Genome Study Points to Treatments for High-Risk Form of Childhood Leukemia.


Using genomic tools, researchers have uncovered genetic changes associated with a form of leukemia that recurs in some children. The findings, reported last month in Cancer Cell, suggest that some of these young patients may benefit from targeted drugs that are available but currently not used to treat this particular form of the disease.

The study focused on a subtype of acute lymphoblastic leukemia (ALL) known as Philadelphia chromosome-like ALL. Children with this subtype have a higher risk of a recurrence after standard chemotherapy and lower rates of long-term survival than other children with high-risk ALL.

Since the subtype was first described in 2009 (here and here), researchers have identified genetic changes that could explain about half of these cases. Building on this work, a team led by Dr. Charles Mullighan of the St. Jude Children’s Research Hospital analyzed RNA from 15 patients with the subtype and sequenced the genomes of two of these patients.

The results, Dr. Mullighan said, were “striking.” His team found a diverse set of genetic abnormalities linked to cancer, including DNA mutations and chromosomal rearrangements. The biological effects of these changes, however, appeared to be concentrated primarily on two signaling pathways involved in cell growth and proliferation.

Making Use of Available Drugs 

“We found a wide range of gene fusions, but they converged on a limited number of pathways,” said Dr. Kathryn Roberts of St. Jude, a study author. These pathways included the proteins ABL1, PDGFRB, and JAK2, which all play a role in cell growth.

In the lab, several drugs that inhibit growth-promoting signals through these pathways—including imatinib (Gleevec), dasatinib (Sprycel), and ruxolitinib (Jakafi)—showed anticancer effects against models of Philadelphia chromosome-like ALL.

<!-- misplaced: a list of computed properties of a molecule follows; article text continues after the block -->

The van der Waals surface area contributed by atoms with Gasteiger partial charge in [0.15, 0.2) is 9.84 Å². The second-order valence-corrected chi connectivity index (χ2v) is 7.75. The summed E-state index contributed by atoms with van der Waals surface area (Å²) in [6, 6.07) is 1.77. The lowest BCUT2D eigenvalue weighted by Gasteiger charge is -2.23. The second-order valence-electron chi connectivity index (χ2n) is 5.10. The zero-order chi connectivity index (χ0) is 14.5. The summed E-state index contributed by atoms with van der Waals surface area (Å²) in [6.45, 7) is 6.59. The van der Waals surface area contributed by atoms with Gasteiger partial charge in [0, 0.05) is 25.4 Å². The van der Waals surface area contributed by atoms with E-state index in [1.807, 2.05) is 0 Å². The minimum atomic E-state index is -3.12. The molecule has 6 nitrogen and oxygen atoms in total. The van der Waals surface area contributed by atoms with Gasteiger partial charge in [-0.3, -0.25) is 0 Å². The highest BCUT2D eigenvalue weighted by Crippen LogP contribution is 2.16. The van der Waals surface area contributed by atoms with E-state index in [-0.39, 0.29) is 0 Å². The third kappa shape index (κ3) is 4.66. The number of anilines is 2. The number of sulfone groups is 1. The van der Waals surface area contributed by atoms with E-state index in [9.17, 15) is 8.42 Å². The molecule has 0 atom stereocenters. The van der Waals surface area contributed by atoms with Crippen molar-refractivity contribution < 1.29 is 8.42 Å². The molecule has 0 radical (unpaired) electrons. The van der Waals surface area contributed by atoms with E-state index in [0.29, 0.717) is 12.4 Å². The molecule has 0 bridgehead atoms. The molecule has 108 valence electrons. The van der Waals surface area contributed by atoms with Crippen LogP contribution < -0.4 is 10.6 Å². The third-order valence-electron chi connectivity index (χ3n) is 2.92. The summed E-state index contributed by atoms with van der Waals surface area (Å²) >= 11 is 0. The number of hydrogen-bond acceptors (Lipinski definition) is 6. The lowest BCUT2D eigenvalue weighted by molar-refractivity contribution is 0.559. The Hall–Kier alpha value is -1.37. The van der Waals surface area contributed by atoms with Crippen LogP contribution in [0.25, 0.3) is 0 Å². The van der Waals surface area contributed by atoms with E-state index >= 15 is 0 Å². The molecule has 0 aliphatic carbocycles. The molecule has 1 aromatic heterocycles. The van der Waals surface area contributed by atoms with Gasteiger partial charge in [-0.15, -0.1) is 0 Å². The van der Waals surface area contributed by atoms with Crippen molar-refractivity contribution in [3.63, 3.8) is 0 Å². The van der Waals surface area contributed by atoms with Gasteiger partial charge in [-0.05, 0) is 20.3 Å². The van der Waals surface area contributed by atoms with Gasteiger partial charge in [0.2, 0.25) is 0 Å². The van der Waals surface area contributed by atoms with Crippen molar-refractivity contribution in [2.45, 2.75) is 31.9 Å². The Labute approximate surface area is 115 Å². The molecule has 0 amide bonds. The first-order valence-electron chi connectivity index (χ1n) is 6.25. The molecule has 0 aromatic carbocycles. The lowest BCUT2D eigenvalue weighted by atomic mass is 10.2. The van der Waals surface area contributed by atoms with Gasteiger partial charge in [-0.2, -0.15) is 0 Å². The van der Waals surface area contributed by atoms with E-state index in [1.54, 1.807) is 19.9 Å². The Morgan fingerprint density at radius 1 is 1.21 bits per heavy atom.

“These findings are important because these children frequently have very poor outcomes,” Dr. Mullighan said. Future studies could test whether patients with mutations affecting these pathways could be candidates to receive targeted drugs along with chemotherapy, he added.

Overall, children with high-risk ALL have a greater than 80 percent chance of being cured by standard treatments, but only about 60 percent of children with Philadelphia chromosome-like ALL are alive and free of cancer after 5 years. This subtype, which accounts for about 15 percent of childhood ALL cases, shows similar patterns of gene activity as Philadelphia chromosome-positive ALL, but the BCR-ABL1 fusion gene is absent.

Better Diagnostic Tests Needed

The new results are from the TARGET initiative, an NCI-supported project that brings together experts on childhood cancers and genome analysis to identify genetic alterations that could be targeted by new or existing therapies.

“These are exactly the kind of results this initiative was created to generate,” said Dr. Malcolm Smith of NCI’s Cancer Therapy Evaluation Program and an NCI leader of the TARGET initiative.